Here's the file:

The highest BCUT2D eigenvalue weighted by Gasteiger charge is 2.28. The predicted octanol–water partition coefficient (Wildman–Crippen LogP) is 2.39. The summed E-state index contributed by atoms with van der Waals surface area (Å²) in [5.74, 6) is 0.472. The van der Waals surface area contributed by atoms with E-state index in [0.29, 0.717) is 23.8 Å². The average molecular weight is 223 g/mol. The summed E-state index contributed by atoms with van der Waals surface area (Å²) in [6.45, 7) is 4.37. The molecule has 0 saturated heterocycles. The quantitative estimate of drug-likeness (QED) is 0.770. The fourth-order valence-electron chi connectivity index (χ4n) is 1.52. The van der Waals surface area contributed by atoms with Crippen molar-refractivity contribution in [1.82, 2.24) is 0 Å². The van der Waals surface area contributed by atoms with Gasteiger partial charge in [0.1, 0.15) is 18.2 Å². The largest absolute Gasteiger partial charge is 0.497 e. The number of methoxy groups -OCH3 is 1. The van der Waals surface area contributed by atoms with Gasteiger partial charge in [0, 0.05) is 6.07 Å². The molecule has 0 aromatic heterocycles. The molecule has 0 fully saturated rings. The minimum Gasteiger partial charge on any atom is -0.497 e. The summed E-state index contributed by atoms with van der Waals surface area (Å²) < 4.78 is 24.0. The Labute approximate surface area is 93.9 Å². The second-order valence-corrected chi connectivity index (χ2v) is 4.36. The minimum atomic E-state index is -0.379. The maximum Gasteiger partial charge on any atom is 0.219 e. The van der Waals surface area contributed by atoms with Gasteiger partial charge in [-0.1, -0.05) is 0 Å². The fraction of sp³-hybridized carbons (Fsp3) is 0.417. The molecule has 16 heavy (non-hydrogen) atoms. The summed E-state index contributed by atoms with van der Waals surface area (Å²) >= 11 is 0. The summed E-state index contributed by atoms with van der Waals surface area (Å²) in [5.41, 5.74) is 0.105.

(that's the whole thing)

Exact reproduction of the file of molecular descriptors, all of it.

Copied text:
The highest BCUT2D eigenvalue weighted by Gasteiger charge is 2.28. The predicted octanol–water partition coefficient (Wildman–Crippen LogP) is 2.39. The summed E-state index contributed by atoms with van der Waals surface area (Å²) in [5.74, 6) is 0.472. The van der Waals surface area contributed by atoms with E-state index in [0.29, 0.717) is 23.8 Å². The average molecular weight is 223 g/mol. The summed E-state index contributed by atoms with van der Waals surface area (Å²) in [6.45, 7) is 4.37. The molecule has 0 saturated heterocycles. The quantitative estimate of drug-likeness (QED) is 0.770. The fourth-order valence-electron chi connectivity index (χ4n) is 1.52. The van der Waals surface area contributed by atoms with Crippen molar-refractivity contribution in [1.82, 2.24) is 0 Å². The van der Waals surface area contributed by atoms with Gasteiger partial charge in [0.1, 0.15) is 18.2 Å². The largest absolute Gasteiger partial charge is 0.497 e. The number of methoxy groups -OCH3 is 1. The van der Waals surface area contributed by atoms with Gasteiger partial charge in [0, 0.05) is 6.07 Å². The molecule has 0 aromatic heterocycles. The molecule has 0 fully saturated rings. The minimum Gasteiger partial charge on any atom is -0.497 e. The summed E-state index contributed by atoms with van der Waals surface area (Å²) < 4.78 is 24.0. The Labute approximate surface area is 93.9 Å². The second-order valence-corrected chi connectivity index (χ2v) is 4.36. The minimum atomic E-state index is -0.379. The maximum Gasteiger partial charge on any atom is 0.219 e. The van der Waals surface area contributed by atoms with Gasteiger partial charge in [-0.1, -0.05) is 0 Å². The fraction of sp³-hybridized carbons (Fsp3) is 0.417. The molecule has 16 heavy (non-hydrogen) atoms. The summed E-state index contributed by atoms with van der Waals surface area (Å²) >= 11 is 0. The summed E-state index contributed by atoms with van der Waals surface area (Å²) in [5.41, 5.74) is 0.105.